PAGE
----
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What’s New in the Tech World

Marshall Edwards, Staff Writer

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  1. Android users are still being tracked even when location services is turned off.

Google confirmed that they still track an Android phone even when the location services are off, no apps are being used, and there is no sim card in the phone. This means Google has been tracking every Android device even when their users don’t want to be tracked. Android phones have been sending encrypted data to Google through nearby cellular towers, even when location service is turned off, since the beginning of the year. The information the Android phone sent to Google includes the addresses of cellular towers in the vicinity and there is no way to stop your Android phone from sending this data. A Google spokesperson said that the information sent from the Android “were never used or stored and the company is now taking steps to end the practice.” When asked why Google been using cellular towers to sent information, the spokesperson stated that “In January of this year, we began looking into using Cell ID codes as an additional signal to further improve the speed and performance of message delivery.” He continued that ““ However, we never incorporated Cell ID into our network sync system, so that data was immediately discarded, and we updated it to no longer request Cell ID.”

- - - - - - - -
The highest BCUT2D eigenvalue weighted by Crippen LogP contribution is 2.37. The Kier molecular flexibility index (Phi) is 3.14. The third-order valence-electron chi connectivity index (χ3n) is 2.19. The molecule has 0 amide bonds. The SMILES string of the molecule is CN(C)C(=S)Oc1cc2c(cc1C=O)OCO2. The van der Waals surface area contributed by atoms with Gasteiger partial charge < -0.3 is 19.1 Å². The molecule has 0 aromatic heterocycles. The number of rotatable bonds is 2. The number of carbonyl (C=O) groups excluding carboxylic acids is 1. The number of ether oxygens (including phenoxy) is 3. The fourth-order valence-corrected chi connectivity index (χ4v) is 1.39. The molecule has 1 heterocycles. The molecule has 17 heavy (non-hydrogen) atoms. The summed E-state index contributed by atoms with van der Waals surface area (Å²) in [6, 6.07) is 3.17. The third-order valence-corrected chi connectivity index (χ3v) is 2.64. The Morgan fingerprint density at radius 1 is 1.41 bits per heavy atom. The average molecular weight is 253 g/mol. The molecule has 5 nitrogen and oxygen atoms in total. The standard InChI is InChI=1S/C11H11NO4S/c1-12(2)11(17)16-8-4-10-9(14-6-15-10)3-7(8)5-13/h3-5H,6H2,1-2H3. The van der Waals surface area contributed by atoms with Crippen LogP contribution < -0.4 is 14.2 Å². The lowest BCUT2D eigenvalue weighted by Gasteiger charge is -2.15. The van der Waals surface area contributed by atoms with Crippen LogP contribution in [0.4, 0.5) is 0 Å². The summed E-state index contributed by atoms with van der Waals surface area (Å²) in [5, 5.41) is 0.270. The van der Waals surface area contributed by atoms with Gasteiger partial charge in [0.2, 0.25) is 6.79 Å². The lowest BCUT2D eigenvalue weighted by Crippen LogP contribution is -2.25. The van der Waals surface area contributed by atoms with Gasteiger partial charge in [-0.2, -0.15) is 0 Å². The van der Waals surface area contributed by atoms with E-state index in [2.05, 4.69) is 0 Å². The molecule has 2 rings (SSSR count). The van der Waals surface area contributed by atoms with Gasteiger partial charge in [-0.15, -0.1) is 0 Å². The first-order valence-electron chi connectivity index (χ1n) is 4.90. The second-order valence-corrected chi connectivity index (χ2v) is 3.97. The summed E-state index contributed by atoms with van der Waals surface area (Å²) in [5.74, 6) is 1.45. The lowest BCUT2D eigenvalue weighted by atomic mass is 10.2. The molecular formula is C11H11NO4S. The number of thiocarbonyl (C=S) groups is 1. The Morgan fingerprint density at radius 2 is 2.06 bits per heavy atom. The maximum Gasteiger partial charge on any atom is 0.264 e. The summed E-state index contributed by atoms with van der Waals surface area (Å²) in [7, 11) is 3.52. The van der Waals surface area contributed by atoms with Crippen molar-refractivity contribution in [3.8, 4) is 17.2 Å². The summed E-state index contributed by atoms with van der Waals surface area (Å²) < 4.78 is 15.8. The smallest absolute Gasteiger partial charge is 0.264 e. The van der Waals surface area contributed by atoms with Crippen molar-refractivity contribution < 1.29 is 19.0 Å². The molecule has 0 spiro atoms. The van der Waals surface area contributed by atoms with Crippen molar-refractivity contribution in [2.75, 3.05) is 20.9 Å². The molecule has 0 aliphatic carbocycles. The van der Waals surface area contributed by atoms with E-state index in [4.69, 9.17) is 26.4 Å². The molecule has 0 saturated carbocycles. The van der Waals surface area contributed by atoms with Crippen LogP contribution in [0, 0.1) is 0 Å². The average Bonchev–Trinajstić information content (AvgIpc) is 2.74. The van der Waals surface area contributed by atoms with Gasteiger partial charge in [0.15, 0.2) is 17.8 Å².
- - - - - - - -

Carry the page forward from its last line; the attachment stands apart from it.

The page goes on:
2. Texas shooter’s iPhone must be unlocked by Apple after being served warrant

Apple has been served a warrant by Texas Rangers to unlock the iPhone of the Devin Kelley, the 26-year-old man who opened fire on a church in Southern Texas. When it comes to unlocking iPhone, Apple has been very unwilling to do so. Back in December of 2015, Apple was asked to unlock the iPhone of the San Bernardino shooters. The FBI was able to eventually unlock their iPhone but not with any help from Apple but instead, they hired a “professional hackers” who exploit a vulnerability in the software of the iPhone that allowed them to bypass the ten-try limitation. Forty-eight hours after the shooting happened, Apple did state that they did offer help with the Apple. What got some people scratching their heads is why didn’t law enforcement use Touch ID. Reports showed that law enforcement immediately bagged the phone a ship it off to Quantico, Virginia. The thing is that they could have easily use the finger of the shooter to unlock the iPhone while the body was still warm. The main question is will Apple ignore the warrant? When it came to San Bernardino, law enforcement dropped the warrant after they were successfully able to unlock the phone but will they pressure Apple to unlock the iPhone. It seems that law enforcement is pressuring Apple even more than last time, court documents showed that law enforcement is now asking, not just to unlock the iPhone, but the iCloud data of the shooter as well. This information including the shooter’s photos, documents, bookmarks, reading lists, internet history, texts, emails, saved passwords, and a lot more personal data. Well, I guess we’ll see what Apple respond will be in the next couple of days since they haven’t responded to this request as of right now.

Photo Credit: TechCrunch

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